I've had three series II, a 24v series I (immigree from the Libyan Desert) and a modern Freelander.

      I was thinking the same as Phil. None of those are Defenders. Four of my five were proper Landies; you could always identify them by the eternal drip on the passenger's left leg and the moss growing within the windows.

      I am still baffled by the fact that my current Landie has a stereo. Until this series I didn't realise that they could be made to be quiet enough to warrant one.

      1. david 12 Bronze badge

        Series II

        That's what it said on the compliance plate.

  13. Anonymous Coward
    Anonymous Coward

    You wanted wheels?

    In 1970 I toyed with the idea of buying a Land Rover. The buying process was rather complicated as the salesman produced an enormous manual detailing all the optional extras. Those options included door locks and a rear view mirror.

    In 1973 I acquired a CKD Series 1 86" hardtop while working in South Africa - vintage 1956 with one owner from new. Very utilitarian with its flat sides - and a nail to insert in a hole as a door lock. The petrol cap was inside - under the driver's cushion.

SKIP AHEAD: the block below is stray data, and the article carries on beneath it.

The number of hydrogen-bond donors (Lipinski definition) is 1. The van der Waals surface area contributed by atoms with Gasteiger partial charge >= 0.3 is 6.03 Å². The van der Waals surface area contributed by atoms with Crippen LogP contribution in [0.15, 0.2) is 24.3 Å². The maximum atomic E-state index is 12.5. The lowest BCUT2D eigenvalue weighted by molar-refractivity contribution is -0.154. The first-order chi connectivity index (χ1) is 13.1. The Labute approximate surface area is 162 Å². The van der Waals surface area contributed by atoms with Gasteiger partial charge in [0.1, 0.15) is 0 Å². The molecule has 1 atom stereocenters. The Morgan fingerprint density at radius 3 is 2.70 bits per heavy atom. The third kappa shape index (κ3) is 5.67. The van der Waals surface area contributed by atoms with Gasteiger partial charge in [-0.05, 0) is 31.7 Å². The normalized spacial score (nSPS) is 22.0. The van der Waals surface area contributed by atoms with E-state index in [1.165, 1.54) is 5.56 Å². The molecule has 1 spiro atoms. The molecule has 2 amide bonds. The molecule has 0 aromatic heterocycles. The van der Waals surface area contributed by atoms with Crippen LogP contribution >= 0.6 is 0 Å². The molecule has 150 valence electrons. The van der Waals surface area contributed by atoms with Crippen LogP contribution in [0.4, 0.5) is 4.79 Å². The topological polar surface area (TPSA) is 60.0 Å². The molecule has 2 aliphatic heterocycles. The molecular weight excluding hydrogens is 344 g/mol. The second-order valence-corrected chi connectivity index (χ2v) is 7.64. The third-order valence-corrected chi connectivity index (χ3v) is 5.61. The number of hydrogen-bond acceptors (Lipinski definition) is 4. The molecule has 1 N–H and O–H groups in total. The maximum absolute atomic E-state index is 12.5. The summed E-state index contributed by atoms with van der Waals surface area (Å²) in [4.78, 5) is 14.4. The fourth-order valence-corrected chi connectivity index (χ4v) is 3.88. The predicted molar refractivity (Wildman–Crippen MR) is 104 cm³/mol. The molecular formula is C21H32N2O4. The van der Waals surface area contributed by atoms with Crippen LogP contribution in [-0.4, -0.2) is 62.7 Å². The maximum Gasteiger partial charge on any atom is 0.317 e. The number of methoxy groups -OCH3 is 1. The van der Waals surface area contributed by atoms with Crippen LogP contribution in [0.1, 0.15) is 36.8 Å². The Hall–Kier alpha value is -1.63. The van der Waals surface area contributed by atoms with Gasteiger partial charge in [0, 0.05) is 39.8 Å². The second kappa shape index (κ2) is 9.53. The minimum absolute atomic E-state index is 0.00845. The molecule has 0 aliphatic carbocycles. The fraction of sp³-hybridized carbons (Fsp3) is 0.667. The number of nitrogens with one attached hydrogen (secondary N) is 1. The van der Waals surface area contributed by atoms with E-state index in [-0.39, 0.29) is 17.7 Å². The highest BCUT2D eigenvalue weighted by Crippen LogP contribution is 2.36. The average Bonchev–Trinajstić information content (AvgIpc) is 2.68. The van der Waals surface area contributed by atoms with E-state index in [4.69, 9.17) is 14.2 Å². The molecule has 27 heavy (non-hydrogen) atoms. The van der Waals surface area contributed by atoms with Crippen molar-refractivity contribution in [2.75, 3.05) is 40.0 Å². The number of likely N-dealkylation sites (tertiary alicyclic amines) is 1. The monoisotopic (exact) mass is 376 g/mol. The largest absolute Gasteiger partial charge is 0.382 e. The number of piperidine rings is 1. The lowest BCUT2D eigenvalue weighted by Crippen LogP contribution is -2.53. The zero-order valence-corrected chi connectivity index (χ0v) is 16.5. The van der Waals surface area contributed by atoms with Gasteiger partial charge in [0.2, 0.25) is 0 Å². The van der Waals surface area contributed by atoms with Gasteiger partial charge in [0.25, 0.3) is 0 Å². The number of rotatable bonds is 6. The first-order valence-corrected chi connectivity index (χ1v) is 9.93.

The Transvaal dry climate had minimised the corrosion - but the wings were showing signs of metal fatigue where vibration had hardened the aluminium along the bends. The recommended annealing process warned that it was very easy to melt the metal. The test for the correct temperature was to see if a sprinkling of sawdust sparkled.

    It came with truck tyres which gave it extra clearance - but made it very skittish. I added a couple of side back seats - but quite often the vibration from rutted gravel roads would undo the bolts with a resulting loud bang.

    It was the smaller engine - 1600cc? - but at an altitude of 6000 feet the fuel consumption even on roads was about 10mpg. I therefore had my second dream car as an economical town runabout - a Mini-Moke. A genuine Mini wheels one - not the Australian 1100 wheels model.

    Back in England in 1975 I bought my next dream car - a second-hand Series "A" Range Rover - just to have for a few months. Drove it for 13 years until the local specialist garage closed down. Never had a car since then - after those three cars with character everything else looked dull.

    The only other car that tempted me was a Triumph Stag but I resisted that on the grounds of their engine unreliability.

    1. Anonymous Coward
      Anonymous Coward